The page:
These thoughts would cascade by and I had to remember to let them pass (don’t push them away) and return focus to my body.
It was really hard to push these thoughts out of my brain once they arose. I knew this was normal and just part of the process, but I still found myself trying to meditate instead of realizing that this was, in fact, the meditation. It was like I was expecting something to kick in.
After the session I decided to give writing a shot because that’s probably the most tiring thing I do every day (on a mental level). I was actually surprised that the words came pretty easy despite my later than normal start. I was also able to focus on more tasks after writing, which is usually a challenge after cranking out 1-2,000 words or more.
I found that this mental clarity happened throughout the week, too. For example, even after being pulled away from tasks a bunch of times in a row, I was able to easily pick back up where I left off, which, according to science, is very challenging to do.
I asked Aley how she felt about the first week and she had similar thoughts. The first couple days it was about getting into the routine of doing it before work (Aley meditates and does other mindful activities like yoga far more than I do).
She found that she was better able to manage the normal stresses of the day. The stress was still there, of course, but she was able to push through it and almost dismiss the stress just like you would a thought during a meditation session.
Upon hearing that, I realized that that’s what I was doing, too. I wasn’t worried about getting the word count out that day. Instead, I was just kind of happy to be writing and was able to continuously come back to the task without the worry that I’ve been completely derailed.
Another thing we both shared in our experience was the fact that we both found it harder to continue the practice later into the week. On Monday and Tuesday, though our minds were racing more than on, say, a Friday, it was easy to sit down and do the meditation before jumping into work. Later in the week, it seemed like we both felt like we’d rather just get some stuff out of the way.
Still, the benefits of the first week were surprising to me. I was a bit calmer and clearer. Now, I’m not saying that this is a magic bullet or anything like that, but I do think that having a gap between when I wake up and when I start work that is mindful about various things, helps you get into the working mode better than just jumping in.
Maybe, and I’m not sure if there is a lot of research about this, it was the fact that as I sat there meditating I thought about my day even though I didn’t want to. Maybe this pre-gaming helped me better organize those tasks and prepare for them. It seems like it might have.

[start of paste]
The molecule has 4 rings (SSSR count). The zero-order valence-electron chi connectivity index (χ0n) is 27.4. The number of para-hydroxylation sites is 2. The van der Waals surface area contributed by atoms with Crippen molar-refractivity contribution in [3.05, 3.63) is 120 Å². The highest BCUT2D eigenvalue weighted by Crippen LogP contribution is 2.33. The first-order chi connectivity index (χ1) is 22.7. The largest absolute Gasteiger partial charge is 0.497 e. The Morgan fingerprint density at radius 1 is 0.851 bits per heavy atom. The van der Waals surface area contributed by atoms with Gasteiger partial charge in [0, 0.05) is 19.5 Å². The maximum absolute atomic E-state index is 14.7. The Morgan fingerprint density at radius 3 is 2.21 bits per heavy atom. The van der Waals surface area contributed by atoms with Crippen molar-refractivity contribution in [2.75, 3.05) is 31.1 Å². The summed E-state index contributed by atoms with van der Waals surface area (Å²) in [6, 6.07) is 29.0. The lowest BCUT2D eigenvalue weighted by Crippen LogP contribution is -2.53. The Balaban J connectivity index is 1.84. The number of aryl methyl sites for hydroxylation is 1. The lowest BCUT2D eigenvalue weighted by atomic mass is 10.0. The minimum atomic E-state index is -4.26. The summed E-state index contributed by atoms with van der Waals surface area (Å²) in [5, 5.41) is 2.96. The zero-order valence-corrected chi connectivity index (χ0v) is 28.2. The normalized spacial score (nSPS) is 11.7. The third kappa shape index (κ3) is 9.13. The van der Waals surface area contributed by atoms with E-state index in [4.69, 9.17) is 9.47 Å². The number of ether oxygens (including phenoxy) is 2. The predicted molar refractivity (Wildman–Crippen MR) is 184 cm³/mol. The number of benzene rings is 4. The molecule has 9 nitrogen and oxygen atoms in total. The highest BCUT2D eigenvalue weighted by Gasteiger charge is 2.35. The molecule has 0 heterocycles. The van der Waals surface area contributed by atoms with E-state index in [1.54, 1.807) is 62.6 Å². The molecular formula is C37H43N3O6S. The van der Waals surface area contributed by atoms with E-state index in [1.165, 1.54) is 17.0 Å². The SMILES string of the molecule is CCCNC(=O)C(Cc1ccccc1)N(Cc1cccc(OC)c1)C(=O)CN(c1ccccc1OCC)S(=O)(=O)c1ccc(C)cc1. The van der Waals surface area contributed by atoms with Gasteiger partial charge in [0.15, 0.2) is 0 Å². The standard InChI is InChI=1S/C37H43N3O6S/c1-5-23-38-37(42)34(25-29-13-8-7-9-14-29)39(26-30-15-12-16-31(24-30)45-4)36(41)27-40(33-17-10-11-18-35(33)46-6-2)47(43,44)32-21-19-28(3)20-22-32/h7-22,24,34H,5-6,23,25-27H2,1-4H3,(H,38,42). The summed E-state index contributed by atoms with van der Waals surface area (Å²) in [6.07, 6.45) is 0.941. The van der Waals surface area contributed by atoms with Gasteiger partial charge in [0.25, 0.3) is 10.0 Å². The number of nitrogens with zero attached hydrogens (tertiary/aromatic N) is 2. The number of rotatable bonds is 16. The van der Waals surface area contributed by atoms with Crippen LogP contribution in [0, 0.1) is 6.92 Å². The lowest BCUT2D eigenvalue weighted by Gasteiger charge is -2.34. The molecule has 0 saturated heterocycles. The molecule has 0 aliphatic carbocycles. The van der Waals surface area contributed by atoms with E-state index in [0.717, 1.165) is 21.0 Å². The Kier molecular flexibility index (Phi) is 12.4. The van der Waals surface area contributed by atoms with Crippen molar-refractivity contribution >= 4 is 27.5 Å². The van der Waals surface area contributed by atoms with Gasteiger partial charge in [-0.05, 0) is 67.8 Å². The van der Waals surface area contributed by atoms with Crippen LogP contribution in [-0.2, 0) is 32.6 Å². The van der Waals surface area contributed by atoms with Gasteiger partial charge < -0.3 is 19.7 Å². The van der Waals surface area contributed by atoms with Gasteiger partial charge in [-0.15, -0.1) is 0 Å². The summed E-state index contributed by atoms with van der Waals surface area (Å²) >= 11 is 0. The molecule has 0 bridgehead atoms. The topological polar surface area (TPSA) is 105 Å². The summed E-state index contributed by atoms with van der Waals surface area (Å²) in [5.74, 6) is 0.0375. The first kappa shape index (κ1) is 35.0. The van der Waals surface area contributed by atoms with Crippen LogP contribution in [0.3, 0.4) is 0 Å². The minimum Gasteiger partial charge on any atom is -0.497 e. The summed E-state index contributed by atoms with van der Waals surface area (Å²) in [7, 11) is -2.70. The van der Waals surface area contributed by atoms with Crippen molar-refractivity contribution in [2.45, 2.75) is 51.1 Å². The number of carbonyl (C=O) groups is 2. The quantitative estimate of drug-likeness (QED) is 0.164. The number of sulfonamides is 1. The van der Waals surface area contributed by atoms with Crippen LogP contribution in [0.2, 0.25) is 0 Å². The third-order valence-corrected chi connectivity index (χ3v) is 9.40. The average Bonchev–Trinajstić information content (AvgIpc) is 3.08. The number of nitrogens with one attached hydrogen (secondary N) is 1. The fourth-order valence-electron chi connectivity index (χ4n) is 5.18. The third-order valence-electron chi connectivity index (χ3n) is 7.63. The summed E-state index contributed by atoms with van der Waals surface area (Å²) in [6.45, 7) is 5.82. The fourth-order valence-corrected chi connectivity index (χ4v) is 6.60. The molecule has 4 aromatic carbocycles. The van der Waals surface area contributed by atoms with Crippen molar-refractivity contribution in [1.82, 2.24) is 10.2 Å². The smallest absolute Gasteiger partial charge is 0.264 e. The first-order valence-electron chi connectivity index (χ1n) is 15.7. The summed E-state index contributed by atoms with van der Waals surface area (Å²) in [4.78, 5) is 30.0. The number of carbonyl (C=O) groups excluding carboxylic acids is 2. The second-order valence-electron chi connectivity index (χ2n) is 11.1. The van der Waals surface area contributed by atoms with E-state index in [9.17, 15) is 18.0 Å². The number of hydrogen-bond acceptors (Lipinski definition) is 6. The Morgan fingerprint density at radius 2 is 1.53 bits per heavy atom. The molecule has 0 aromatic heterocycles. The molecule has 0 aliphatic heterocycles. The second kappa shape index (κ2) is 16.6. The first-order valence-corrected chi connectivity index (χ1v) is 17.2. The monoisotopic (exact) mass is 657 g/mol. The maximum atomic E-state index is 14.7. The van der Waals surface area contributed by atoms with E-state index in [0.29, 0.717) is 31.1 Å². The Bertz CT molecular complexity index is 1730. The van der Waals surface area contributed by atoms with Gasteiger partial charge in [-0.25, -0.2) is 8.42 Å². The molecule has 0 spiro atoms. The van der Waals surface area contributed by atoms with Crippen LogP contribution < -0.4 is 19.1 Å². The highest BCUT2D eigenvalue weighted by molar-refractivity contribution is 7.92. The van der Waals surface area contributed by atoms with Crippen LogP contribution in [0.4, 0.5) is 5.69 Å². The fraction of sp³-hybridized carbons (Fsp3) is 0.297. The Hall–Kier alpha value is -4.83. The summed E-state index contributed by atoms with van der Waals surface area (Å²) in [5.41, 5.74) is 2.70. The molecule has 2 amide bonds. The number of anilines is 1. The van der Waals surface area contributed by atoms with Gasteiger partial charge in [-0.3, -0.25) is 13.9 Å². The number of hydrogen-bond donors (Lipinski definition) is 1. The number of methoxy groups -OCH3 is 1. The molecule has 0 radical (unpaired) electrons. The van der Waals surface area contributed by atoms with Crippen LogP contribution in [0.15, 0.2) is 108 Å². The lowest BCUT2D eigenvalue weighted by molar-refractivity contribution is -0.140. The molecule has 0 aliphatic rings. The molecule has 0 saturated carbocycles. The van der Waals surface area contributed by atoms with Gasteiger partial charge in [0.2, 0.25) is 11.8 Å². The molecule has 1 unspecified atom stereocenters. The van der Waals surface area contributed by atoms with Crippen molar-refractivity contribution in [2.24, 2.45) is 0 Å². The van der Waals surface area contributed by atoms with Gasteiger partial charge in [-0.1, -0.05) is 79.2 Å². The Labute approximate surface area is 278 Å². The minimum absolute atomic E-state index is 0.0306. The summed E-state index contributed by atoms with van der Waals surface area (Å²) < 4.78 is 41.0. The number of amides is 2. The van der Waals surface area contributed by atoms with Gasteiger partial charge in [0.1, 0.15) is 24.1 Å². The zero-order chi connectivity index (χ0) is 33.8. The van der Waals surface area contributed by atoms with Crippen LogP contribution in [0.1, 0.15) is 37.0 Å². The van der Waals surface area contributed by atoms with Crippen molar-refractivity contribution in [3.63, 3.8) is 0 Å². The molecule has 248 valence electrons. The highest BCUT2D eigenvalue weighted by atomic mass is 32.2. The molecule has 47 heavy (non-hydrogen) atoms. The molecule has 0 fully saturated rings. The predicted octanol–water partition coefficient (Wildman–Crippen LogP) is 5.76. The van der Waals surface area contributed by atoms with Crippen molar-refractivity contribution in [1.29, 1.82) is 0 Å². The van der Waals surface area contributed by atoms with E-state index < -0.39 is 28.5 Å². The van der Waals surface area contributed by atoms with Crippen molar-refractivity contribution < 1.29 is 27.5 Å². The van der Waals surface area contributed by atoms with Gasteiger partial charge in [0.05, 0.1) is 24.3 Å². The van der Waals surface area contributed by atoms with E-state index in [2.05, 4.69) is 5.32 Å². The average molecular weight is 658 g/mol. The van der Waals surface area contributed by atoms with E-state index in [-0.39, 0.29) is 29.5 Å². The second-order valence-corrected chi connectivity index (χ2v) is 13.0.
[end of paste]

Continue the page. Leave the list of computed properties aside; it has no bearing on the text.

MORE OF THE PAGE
Week two was a lot harder for me to get into. I don’t know what happened over the weekend but I wasn’t feeling like meditating at all that morning. The only thing that got me through was the knowledge that it was only 10-15 minutes of my time. I think we all have mornings like this where you simply don’t want to do anything at all.
Despite the sketchy start, I did find that the same positive benefits extended to week two. Aley found the same. She also found that it helped her stay motivated longer into the week. She calls this loss of motivation that she pushes through every week her dark passenger, which, to me, sounds like something that you’d mistakenly call forth from a Ouija board, but it’s in fact a real thing (that comes from the TV show Dexter).
This passenger is just a way of thinking where something in the back of your mind is like, “enough of this. I’m done.” We all have that, I think, especially when we’ve had worse weeks or more tasks to do.
I’m kind of the inverse of this, though. I find getting back into work after the weekend to be the struggle (as you can see from how I reacted to having to meditate that first day back). This fades for me over the week. I guess my dark passenger forms in my brain on Sunday nights or something like that.
In both of our cases, I’d say that our dark passengers were thwarted somewhat by meditation even though they are on different ends of the week.
Other that, week two was kind of uneventful all in all. We meditated every morning and made it part of our routine. For me, it still felt like an extra thing, though. I’m sure if I stuck with it longer, it would become a normal thing I just do.
The Results, a Summary
In the end, we both found that meditation helped us have clearer minds for longer. We were able to recognize our stress and then let it lie. We didn’t fight the stressful feelings or look at the tasks laid in front of us with anxiety. Instead, everything was just a bit easier to manager.
Sadly, I haven’t kept up the practice after the experiment, but Aley has. She says that she doesn’t always do it before work. Instead, she fits it where it needs to go. For example, if she needs to clear her mind for a meeting or a particularly grueling task, she pops open the app and does a session.
I’d like to try this out for myself because it takes meditation and makes it a tool. I, for one, am not trying to seek enlightenment or ego death during my meditation. I’m happy with it just rebooting my brain for a second even if all it’s doing for me is helping me look at my day in a different light.
Again, I do feel like the results I personally experienced over the last two weeks were generally because it allowed me to organize my mind in a meaningful way. Instead of running around like a headless chicken, I took tasks as they came, finished them, and moved on. If something popped up in the middle, I’d address it and dismiss it, too. This, I think, is the key here.